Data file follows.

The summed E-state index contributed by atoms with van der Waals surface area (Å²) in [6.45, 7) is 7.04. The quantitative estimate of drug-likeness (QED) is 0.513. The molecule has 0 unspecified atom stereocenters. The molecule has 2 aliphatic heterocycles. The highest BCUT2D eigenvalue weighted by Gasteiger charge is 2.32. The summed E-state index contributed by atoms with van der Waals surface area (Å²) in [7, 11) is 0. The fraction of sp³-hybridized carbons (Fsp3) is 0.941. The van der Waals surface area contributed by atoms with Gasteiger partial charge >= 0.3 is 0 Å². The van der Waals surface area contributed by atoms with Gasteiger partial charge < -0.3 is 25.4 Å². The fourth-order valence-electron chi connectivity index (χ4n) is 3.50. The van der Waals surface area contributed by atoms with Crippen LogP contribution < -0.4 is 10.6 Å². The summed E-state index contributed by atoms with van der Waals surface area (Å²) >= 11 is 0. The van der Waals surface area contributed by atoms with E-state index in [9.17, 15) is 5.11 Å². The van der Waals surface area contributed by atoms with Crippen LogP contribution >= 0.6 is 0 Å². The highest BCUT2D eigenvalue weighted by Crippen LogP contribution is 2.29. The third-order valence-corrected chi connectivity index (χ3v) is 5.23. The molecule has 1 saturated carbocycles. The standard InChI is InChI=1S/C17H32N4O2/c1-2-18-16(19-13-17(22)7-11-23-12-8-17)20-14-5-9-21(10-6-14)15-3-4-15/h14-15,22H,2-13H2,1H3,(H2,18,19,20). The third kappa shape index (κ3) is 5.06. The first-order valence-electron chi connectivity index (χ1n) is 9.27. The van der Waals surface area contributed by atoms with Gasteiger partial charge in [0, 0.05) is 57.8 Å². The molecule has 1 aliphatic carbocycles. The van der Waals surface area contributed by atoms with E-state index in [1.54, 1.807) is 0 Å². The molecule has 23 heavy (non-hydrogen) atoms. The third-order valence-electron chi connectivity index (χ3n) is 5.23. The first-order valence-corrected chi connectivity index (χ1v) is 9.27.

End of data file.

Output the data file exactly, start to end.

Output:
The summed E-state index contributed by atoms with van der Waals surface area (Å²) in [6.45, 7) is 7.04. The quantitative estimate of drug-likeness (QED) is 0.513. The molecule has 0 unspecified atom stereocenters. The molecule has 2 aliphatic heterocycles. The highest BCUT2D eigenvalue weighted by Gasteiger charge is 2.32. The summed E-state index contributed by atoms with van der Waals surface area (Å²) in [7, 11) is 0. The fraction of sp³-hybridized carbons (Fsp3) is 0.941. The van der Waals surface area contributed by atoms with Gasteiger partial charge >= 0.3 is 0 Å². The van der Waals surface area contributed by atoms with Gasteiger partial charge < -0.3 is 25.4 Å². The fourth-order valence-electron chi connectivity index (χ4n) is 3.50. The van der Waals surface area contributed by atoms with Crippen LogP contribution < -0.4 is 10.6 Å². The summed E-state index contributed by atoms with van der Waals surface area (Å²) >= 11 is 0. The van der Waals surface area contributed by atoms with E-state index in [9.17, 15) is 5.11 Å². The van der Waals surface area contributed by atoms with Crippen LogP contribution >= 0.6 is 0 Å². The highest BCUT2D eigenvalue weighted by Crippen LogP contribution is 2.29. The third-order valence-corrected chi connectivity index (χ3v) is 5.23. The molecule has 1 saturated carbocycles. The standard InChI is InChI=1S/C17H32N4O2/c1-2-18-16(19-13-17(22)7-11-23-12-8-17)20-14-5-9-21(10-6-14)15-3-4-15/h14-15,22H,2-13H2,1H3,(H2,18,19,20). The third kappa shape index (κ3) is 5.06. The first-order valence-electron chi connectivity index (χ1n) is 9.27. The van der Waals surface area contributed by atoms with Gasteiger partial charge in [0, 0.05) is 57.8 Å². The molecule has 1 aliphatic carbocycles. The van der Waals surface area contributed by atoms with E-state index in [1.54, 1.807) is 0 Å². The molecule has 23 heavy (non-hydrogen) atoms. The third-order valence-electron chi connectivity index (χ3n) is 5.23. The first-order valence-corrected chi connectivity index (χ1v) is 9.27.